Author(s): Christensen PB, Engle RE, Jacobsen SE, Krarup HB, Georgsen J,
Abstract Share this page
Abstract Injecting drug users and prisoners have high prevalences of antibodies to hepatitis A-C. The aim of this study was to determine the prevalence of antibodies to hepatitis E virus (anti-HEV) in two Danish high-risk populations and correlate anti-HEV with risk factors for transmission. Three hundred thirty male prisoners and 137 patients at a drug treatment center were tested for anti-HEV with an in-house enzyme-linked immunoassay (EIA) utilizing antigens derived from open reading frame 2 (ORF2). This was compared with a commercial test with antigens derived from ORF2 and ORF3 (Abbott HEV EIA). In addition the samples were tested for antibodies against hepatitis A-C viruses, human immunodeficiency virus (HIV) 1 and 2, human T lymphotropic virus (HTLV) I and II and herpes simplex virus type 2 (HSV2). The participants were interviewed about risk factors for transmission. The anti-HEV prevalence was 16.9\% (95\% CI 14-21) for the in-house assay compared to 4.1\% (95\% CI 2.5-6.3) with the commercial assay. The correlation between the two assays was low (87\% overall agreement; kappa value 0.32). One sample was strongly anti-HEV IgM positive, suggesting recent HEV infection inside Denmark. The presence of anti-HEV was associated significantly with anti-HAV among prisoners and increased with age in both groups. In contrast, associations were not found with injecting drug use or sexual risk factors. With the commercial assay an increased prevalence of anti-HEV was found among participants who had spent more than 5 years outside Northern Europe. In conclusion, anti-HEV was highly prevalent among Danish prisoners and drug users but not related to risk factors for blood-borne or sexual transmission. Copyright 2002 Wiley-Liss, Inc.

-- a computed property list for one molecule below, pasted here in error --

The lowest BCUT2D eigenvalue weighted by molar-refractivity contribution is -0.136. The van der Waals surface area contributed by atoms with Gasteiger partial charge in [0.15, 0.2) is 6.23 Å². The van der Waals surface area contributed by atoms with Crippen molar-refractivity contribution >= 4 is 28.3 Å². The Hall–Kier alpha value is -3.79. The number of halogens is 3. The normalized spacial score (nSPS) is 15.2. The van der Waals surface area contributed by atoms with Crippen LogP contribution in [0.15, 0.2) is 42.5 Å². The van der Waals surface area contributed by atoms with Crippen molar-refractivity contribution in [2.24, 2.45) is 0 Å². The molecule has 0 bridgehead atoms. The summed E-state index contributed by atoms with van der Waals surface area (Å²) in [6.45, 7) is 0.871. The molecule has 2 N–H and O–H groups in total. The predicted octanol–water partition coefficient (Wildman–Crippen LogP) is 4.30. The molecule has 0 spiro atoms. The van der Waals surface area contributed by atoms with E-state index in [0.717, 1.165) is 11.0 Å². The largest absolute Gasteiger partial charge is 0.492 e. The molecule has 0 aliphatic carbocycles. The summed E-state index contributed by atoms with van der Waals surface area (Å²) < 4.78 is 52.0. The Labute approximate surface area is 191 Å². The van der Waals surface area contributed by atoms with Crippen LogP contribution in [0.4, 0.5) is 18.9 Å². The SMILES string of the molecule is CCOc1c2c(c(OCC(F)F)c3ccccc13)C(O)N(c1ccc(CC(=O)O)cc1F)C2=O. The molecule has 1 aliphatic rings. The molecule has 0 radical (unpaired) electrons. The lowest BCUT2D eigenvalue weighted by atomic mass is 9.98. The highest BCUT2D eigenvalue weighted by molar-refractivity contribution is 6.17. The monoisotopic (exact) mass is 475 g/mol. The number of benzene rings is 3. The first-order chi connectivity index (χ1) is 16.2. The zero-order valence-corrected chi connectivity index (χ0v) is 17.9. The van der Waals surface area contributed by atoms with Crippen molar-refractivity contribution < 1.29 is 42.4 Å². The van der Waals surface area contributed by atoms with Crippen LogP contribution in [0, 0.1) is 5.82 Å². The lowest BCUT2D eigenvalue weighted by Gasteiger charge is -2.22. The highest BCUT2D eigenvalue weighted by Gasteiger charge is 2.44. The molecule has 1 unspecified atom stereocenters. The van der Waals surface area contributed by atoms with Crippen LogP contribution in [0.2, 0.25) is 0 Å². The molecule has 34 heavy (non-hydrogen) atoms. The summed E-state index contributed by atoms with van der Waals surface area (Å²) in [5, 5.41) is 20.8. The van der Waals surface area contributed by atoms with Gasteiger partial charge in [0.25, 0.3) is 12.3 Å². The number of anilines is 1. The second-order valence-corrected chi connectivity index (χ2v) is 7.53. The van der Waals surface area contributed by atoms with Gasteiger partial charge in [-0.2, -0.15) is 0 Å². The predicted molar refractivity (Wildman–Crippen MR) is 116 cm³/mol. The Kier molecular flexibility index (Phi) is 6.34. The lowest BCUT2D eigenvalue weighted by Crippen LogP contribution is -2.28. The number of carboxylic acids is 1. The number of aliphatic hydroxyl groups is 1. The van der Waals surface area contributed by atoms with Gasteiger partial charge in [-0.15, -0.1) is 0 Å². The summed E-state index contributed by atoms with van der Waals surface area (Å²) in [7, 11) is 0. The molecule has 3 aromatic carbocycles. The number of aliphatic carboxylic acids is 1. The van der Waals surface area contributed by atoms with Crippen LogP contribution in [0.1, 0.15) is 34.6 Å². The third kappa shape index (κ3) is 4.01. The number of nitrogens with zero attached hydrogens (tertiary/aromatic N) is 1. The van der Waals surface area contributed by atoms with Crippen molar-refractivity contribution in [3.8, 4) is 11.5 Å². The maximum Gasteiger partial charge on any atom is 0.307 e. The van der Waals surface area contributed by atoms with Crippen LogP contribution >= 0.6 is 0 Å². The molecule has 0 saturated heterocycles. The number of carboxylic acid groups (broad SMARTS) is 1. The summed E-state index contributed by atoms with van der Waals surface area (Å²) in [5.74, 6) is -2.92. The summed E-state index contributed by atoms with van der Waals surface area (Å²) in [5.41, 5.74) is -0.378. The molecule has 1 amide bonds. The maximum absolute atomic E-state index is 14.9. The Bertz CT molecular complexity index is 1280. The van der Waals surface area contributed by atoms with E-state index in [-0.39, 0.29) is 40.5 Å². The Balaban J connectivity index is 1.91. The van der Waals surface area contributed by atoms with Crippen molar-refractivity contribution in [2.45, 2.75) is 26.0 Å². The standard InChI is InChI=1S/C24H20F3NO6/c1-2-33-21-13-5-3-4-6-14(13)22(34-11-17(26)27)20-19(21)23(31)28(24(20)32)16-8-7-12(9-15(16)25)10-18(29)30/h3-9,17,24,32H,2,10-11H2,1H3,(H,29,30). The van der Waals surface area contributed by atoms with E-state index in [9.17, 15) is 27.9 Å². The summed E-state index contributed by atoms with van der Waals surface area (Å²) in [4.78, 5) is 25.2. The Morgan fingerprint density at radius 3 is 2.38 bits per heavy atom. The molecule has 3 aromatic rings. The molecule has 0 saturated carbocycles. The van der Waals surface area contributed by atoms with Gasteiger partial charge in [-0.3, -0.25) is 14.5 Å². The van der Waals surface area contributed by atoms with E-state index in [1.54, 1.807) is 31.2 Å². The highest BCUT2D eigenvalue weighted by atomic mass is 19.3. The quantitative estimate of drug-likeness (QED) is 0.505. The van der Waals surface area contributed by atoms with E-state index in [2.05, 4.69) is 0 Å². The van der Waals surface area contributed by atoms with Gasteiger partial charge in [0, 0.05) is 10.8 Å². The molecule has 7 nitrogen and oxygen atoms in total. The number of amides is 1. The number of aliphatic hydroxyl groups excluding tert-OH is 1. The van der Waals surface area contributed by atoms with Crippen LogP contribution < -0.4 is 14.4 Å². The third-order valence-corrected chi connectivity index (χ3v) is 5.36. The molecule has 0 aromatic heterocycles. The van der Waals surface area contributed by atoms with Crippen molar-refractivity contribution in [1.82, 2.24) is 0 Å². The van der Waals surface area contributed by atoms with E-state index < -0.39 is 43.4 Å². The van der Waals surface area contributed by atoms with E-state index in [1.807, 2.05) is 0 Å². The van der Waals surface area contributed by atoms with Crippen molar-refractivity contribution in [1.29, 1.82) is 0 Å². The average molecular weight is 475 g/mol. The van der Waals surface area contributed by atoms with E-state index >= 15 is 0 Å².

This article was published in J Med Virol
and referenced in Journal of Antivirals & Antiretrovirals